4.already read: THE VELVETEEN RABBIT by Margery Williams/THE VELVETEEN PRINCIPLES by Toni Kaiten D’Antonia
    5. memoir: THE JOURNAL KEEPER by Phyllis Theroux
    6. about reading: THE PLEASURES OF READING IN AN AGE OF DISTRACTION by Alan Jacobs
    7. Genre usually avoid: THE HOBBIT by J.R.R. Tolkien/ THE BOYS IN THE BOAT by Daniel James Brown
    8.dying to read: IN A PIT WITH A LION ON A SNOWY DAY by Mark Batterson
    9.new favorite author: THE HAPPINESS DARE by Jennifer Dukes Lee
    10. recommended:TBD ? 11-23-63 by Stephen King
    11. Excited to buy: TERROR ON TYBEE ISLAND by Deborah Malone
    12. subject or topic you already love: THE FRIENDS OF JESUS by Karen Kingsbury
    READING FOR GROWTH LIST:
    1. Newberry book: PRINCESS ACADEMY/THE MIDWIFE’S APPRENTICE by Karen Cushman
    2. book in translation; CHESS by Sefan Zweig/ The ALAPHBEt HOUSE by ?Adler
    3. 600+ pages: ANNA KARENINA by Tolstoy
    4. poetry, play/essay;: THE IMPORTANCE OF BEING EARNEST by Oscar Wilde/FELICITY by Mary Oliver
    5. current events: TBD
    6. immigrant story: TBD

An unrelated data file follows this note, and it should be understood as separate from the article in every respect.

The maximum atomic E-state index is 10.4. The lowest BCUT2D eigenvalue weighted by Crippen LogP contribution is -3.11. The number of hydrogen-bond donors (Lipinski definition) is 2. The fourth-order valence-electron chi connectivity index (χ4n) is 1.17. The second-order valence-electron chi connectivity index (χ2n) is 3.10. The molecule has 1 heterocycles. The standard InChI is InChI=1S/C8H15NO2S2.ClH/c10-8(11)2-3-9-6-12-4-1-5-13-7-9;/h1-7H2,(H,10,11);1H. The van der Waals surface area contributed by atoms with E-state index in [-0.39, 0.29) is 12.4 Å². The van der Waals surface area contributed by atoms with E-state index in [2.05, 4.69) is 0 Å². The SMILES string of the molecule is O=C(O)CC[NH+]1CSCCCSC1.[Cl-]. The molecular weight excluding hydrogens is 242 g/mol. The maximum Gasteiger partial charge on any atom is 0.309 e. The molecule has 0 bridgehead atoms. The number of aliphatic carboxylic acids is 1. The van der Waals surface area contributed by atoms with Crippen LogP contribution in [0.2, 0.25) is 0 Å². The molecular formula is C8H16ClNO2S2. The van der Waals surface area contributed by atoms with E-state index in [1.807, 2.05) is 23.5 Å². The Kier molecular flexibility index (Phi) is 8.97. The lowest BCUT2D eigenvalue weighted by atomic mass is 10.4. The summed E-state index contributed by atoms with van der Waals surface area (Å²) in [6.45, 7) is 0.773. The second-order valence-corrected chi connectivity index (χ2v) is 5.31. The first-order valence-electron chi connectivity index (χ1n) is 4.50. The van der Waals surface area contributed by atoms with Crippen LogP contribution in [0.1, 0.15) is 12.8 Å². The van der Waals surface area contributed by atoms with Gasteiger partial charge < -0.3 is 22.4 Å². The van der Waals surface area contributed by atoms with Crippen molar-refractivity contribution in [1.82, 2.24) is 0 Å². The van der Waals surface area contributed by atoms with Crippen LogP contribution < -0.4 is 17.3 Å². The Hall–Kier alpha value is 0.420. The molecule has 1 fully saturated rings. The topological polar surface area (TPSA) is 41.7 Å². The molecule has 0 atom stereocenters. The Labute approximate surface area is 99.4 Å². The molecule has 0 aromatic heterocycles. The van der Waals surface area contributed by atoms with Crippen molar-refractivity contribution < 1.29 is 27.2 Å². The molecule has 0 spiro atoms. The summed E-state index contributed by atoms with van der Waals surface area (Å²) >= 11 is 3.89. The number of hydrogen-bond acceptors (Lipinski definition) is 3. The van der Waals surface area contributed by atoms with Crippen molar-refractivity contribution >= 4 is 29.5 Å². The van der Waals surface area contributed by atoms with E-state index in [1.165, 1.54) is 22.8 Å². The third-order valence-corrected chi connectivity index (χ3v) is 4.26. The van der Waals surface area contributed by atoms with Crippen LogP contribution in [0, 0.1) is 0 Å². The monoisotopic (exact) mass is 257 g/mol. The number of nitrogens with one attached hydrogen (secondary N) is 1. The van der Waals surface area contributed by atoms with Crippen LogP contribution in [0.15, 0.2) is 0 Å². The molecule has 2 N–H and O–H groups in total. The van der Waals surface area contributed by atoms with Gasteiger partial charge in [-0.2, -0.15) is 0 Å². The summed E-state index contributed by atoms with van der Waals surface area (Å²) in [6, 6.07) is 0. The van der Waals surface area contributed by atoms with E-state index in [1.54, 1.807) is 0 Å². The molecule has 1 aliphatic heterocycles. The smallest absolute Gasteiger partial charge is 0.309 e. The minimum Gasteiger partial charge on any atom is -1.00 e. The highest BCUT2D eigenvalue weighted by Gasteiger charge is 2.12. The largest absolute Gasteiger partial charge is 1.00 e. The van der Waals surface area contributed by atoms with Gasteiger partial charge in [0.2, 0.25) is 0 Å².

7. before I was born: MEGGY MACINTOSH by Elizabeth Janet Gray
    8. 3 by same author: MERE CHRISTANITY, THE PROBLEM OF PAIN, A GRIEF OBSERVD by C. S. Lewis
    9.own voices or diverse author: ESPERANZA RISING by Pam Munoz Ryan
    10. unreliable narrator or ambiguous ending: WE WERE LIARS by E. Lockhart
    11. nominated for award 2017: TBD
    12.Pultizer Prize or National Book award: BROWN GIRL DREAMING by Jacqueline Woodson

  18. Claire says:

    This is my first reading challenge and I am very excited. I have alot of books on my TBR shelf and I will take categories from each list and see what books I have that fit into the categories. I think someone else here mentioned they were doing this – a great idea as I have vowed to buy no more books until I get through some of the ones I already have.

  19. Lindsey Back says:

    This is probably a bit late but I am catching up on emails from before the Christmas rush. I noticed that you have one of Carlos Ruiz Zafon’s books listed…The Shadow of the Wind. Do you know that there are 3 books with the same characters? The Angel’s Game and The Prisoner of Heaven. I read the Angel’s Game last and when I got to the end I wished I had read it first as it deals with events and people who appear in The Shadow of the Wind. I probably shouldn’t call it a series but they certainly carry on the story from book to book but jump backwards in time and focus on different characters who are linked in all three books. They are a really great read, I hope you enjoy them.